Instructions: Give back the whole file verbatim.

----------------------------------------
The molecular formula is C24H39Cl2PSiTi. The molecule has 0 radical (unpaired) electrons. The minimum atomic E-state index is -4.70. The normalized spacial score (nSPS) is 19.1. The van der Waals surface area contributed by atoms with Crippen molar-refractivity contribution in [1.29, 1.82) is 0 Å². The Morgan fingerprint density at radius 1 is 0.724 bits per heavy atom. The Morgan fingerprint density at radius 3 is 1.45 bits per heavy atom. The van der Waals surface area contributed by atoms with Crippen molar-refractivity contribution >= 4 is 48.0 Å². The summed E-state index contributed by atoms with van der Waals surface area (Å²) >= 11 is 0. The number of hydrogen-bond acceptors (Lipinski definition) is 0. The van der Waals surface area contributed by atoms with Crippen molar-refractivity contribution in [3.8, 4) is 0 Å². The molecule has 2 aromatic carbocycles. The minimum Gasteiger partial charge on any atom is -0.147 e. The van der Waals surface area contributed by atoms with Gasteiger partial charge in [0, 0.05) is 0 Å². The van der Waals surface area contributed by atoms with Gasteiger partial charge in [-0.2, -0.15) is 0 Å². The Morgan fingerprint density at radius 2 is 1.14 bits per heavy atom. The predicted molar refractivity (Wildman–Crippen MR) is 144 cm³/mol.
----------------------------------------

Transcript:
The molecular formula is C24H39Cl2PSiTi. The molecule has 0 radical (unpaired) electrons. The minimum atomic E-state index is -4.70. The normalized spacial score (nSPS) is 19.1. The van der Waals surface area contributed by atoms with Crippen molar-refractivity contribution in [1.29, 1.82) is 0 Å². The Morgan fingerprint density at radius 1 is 0.724 bits per heavy atom. The Morgan fingerprint density at radius 3 is 1.45 bits per heavy atom. The van der Waals surface area contributed by atoms with Crippen molar-refractivity contribution >= 4 is 48.0 Å². The summed E-state index contributed by atoms with van der Waals surface area (Å²) >= 11 is 0. The number of hydrogen-bond acceptors (Lipinski definition) is 0. The van der Waals surface area contributed by atoms with Crippen molar-refractivity contribution in [3.8, 4) is 0 Å². The molecule has 2 aromatic carbocycles. The minimum Gasteiger partial charge on any atom is -0.147 e. The van der Waals surface area contributed by atoms with Gasteiger partial charge in [0, 0.05) is 0 Å². The van der Waals surface area contributed by atoms with Gasteiger partial charge in [-0.2, -0.15) is 0 Å². The Morgan fingerprint density at radius 2 is 1.14 bits per heavy atom. The predicted molar refractivity (Wildman–Crippen MR) is 144 cm³/mol.